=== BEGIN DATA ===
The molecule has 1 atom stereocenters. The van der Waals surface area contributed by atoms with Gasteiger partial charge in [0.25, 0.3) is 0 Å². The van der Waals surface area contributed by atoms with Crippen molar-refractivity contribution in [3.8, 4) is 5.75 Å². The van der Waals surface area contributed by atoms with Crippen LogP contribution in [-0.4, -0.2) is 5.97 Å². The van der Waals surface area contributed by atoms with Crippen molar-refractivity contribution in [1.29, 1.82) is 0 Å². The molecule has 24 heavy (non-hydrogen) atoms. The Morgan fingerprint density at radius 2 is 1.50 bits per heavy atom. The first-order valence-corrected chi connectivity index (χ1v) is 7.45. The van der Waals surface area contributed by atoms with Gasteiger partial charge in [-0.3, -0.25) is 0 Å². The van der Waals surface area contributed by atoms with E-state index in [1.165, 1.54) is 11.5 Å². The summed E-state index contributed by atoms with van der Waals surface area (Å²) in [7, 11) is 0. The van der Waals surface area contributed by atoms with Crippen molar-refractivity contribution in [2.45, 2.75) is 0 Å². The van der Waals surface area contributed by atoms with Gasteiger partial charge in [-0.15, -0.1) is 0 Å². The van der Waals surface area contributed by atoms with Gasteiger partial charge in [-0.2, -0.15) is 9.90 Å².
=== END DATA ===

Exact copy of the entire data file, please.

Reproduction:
The molecule has 1 atom stereocenters. The van der Waals surface area contributed by atoms with Gasteiger partial charge in [0.25, 0.3) is 0 Å². The van der Waals surface area contributed by atoms with Crippen molar-refractivity contribution in [3.8, 4) is 5.75 Å². The van der Waals surface area contributed by atoms with Crippen LogP contribution in [-0.4, -0.2) is 5.97 Å². The van der Waals surface area contributed by atoms with Crippen molar-refractivity contribution in [1.29, 1.82) is 0 Å². The molecule has 24 heavy (non-hydrogen) atoms. The Morgan fingerprint density at radius 2 is 1.50 bits per heavy atom. The first-order valence-corrected chi connectivity index (χ1v) is 7.45. The van der Waals surface area contributed by atoms with Gasteiger partial charge in [-0.3, -0.25) is 0 Å². The van der Waals surface area contributed by atoms with E-state index in [1.165, 1.54) is 11.5 Å². The summed E-state index contributed by atoms with van der Waals surface area (Å²) in [7, 11) is 0. The van der Waals surface area contributed by atoms with Crippen molar-refractivity contribution in [2.45, 2.75) is 0 Å². The van der Waals surface area contributed by atoms with Gasteiger partial charge in [-0.15, -0.1) is 0 Å². The van der Waals surface area contributed by atoms with Gasteiger partial charge in [-0.2, -0.15) is 9.90 Å².